- Ed Finn discusses how neoliberalism is damaging Canada, and what we need to do to reverse its influence:
Corporate influence on federal politics, the country’s flawed electoral system, and the staunch pursuit of a political and economic ideology since the 1980s that has threatened some of Canada’s greatest political achievements, like universal health care, while exacerbating inequality and eroding the state of Canada’s democracy, he said, are all topics that should be on the table at leaders’ debates and in public discourse if Canada is to begin moving toward a brighter future.- And Scott Vrooman likewise observes that we should see ourselves as citizens whose role goes far beyond voting alone, rather than as mere consumers of party brands.
Finn said while much of the current focus among Canadian voters is on Stephen Harper, it’s important to note that “Harper’s offence is not that he initiated the regressive policies that set Canada on a downward course 30 years ago, but that during his decade in power he greatly expanded and intensified them.”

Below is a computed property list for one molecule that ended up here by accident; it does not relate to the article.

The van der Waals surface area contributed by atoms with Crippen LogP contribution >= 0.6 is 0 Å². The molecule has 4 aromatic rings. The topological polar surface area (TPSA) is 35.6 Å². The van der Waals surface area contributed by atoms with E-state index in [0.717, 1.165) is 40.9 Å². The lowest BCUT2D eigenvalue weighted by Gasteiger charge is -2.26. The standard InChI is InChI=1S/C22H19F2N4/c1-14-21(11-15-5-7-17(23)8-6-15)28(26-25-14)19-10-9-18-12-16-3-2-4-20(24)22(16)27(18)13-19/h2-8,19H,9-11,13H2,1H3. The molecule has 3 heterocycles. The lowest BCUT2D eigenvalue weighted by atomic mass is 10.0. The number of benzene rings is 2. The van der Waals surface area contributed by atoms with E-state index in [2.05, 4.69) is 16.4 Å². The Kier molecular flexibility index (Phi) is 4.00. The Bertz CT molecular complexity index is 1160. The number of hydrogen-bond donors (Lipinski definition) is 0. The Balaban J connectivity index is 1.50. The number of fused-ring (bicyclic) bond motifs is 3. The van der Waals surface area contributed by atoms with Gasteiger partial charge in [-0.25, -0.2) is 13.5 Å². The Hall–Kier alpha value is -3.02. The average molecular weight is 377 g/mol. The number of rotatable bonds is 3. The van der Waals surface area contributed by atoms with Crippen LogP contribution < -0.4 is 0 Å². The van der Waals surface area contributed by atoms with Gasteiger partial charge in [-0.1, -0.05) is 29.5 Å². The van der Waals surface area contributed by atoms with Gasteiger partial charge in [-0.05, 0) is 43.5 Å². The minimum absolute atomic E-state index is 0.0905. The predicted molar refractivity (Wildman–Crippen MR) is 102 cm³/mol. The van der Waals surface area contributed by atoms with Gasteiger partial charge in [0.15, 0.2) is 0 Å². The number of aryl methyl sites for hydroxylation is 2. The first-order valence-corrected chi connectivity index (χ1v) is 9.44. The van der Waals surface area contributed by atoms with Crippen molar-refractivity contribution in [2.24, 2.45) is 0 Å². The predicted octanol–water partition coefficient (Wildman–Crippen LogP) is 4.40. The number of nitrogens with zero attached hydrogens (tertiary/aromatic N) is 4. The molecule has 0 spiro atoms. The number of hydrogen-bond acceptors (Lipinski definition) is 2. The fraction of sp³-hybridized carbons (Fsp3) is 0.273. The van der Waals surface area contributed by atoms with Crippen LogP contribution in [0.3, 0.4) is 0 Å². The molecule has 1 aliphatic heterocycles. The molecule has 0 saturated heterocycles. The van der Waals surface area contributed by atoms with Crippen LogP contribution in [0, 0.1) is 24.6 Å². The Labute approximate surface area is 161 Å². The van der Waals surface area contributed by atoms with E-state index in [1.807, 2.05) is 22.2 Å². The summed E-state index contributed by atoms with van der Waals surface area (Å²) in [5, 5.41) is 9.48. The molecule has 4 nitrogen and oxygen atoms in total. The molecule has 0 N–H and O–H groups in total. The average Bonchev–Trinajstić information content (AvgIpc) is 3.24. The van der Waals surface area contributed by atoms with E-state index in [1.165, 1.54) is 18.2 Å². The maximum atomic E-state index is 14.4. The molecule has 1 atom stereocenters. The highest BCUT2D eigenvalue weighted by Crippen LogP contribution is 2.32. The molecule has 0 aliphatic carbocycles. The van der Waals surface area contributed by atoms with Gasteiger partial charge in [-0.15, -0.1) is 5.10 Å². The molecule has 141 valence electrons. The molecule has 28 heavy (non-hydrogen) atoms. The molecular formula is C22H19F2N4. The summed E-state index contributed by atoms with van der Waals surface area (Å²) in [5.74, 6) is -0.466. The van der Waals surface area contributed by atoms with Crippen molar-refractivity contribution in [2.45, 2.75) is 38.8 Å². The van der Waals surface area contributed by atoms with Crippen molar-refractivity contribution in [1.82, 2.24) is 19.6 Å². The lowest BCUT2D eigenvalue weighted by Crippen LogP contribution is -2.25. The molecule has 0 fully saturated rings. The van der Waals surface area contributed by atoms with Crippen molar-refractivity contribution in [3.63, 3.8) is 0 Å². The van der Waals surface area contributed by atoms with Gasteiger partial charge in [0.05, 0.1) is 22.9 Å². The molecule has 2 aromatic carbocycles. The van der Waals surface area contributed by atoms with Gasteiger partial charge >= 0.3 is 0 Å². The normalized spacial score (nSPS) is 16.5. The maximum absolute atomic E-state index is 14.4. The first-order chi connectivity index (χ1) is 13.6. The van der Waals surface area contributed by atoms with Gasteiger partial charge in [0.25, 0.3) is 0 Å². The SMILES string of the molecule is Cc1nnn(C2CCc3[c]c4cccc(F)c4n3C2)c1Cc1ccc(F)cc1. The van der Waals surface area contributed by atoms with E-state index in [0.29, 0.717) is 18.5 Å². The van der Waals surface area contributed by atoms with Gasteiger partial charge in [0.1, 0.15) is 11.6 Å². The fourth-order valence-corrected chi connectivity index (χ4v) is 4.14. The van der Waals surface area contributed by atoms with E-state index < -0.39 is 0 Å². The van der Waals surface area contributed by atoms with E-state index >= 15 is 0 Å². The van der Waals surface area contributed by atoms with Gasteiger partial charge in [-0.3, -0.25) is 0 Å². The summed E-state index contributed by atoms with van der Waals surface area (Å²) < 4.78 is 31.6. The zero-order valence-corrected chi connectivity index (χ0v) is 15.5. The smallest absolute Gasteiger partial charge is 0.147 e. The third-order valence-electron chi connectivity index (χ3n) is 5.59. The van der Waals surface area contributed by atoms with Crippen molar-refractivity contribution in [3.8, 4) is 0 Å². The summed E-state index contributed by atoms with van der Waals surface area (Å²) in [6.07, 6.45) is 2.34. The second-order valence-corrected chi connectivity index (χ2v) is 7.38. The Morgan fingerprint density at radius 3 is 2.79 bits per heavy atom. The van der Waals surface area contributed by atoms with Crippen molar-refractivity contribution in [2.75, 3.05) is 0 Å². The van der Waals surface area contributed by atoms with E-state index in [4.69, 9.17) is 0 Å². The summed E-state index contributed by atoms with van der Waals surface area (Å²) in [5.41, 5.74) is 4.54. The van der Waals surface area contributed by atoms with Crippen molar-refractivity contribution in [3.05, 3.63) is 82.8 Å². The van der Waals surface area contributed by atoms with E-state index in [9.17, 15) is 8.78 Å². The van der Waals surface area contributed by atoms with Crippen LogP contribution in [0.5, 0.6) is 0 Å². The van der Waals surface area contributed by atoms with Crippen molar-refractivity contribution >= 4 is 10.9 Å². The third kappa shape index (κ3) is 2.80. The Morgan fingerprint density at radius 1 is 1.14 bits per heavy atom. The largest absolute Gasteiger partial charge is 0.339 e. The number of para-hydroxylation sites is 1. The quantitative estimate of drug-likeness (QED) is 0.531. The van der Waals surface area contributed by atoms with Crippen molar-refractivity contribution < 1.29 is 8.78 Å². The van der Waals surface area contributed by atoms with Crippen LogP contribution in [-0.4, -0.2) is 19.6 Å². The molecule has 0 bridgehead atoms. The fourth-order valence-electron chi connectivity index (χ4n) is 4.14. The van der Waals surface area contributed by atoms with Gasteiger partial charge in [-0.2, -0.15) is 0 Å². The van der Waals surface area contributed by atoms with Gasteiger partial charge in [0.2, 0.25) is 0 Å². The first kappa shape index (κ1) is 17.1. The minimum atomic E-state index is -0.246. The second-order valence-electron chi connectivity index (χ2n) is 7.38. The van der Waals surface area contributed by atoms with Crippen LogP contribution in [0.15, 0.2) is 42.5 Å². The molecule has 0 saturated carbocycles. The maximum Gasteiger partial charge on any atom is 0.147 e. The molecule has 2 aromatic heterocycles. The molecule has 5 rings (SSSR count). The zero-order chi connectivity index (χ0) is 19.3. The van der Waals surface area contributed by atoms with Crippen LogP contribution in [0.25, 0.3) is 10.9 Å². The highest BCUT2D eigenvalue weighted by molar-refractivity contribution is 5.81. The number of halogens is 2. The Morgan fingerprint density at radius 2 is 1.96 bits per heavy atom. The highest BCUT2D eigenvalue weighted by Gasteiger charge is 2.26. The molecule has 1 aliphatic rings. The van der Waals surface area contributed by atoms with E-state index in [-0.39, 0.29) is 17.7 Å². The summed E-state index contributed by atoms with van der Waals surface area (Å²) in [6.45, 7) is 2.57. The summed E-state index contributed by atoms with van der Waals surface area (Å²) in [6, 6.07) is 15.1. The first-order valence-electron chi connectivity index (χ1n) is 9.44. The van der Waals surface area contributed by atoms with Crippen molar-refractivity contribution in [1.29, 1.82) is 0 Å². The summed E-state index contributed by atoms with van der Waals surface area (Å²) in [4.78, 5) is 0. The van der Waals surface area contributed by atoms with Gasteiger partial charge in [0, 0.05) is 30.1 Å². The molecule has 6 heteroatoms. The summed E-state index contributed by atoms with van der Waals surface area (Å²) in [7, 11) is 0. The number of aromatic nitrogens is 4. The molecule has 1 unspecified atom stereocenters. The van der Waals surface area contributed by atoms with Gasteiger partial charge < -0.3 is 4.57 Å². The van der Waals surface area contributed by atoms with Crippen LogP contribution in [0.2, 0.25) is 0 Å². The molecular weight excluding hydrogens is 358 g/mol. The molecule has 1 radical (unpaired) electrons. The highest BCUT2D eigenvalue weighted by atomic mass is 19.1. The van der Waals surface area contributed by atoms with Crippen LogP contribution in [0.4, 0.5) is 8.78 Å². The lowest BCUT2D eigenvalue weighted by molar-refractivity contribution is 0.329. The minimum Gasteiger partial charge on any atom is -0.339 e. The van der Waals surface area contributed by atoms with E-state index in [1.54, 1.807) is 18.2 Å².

If things are to change, it’s not simply a matter of voting Harper out of office, but assessing the big picture and voting for politicians and parties that offer socially and economically progressive alternatives, he said.
- Jon Herriot and Naheed Dosani offer a few suggestions as to issues which voters should keep in mind in deciding who has earned their support. And Dr. Daniel Boudreau points out how important a national pharmacare program can be for everybody's health.
- Paul Dechene reminds us why ethics should be a thoroughly toxic issue for the Harper Cons. And Roger Annis writes that the Libs' goal is to take Canadian politics back to a past we should be looking to leave behind us.
- Finally, Ian Welsh offers a concise take on the campaign that we've seen so far. And John Oliver captures both the absurd and the embarrassing within the campaign: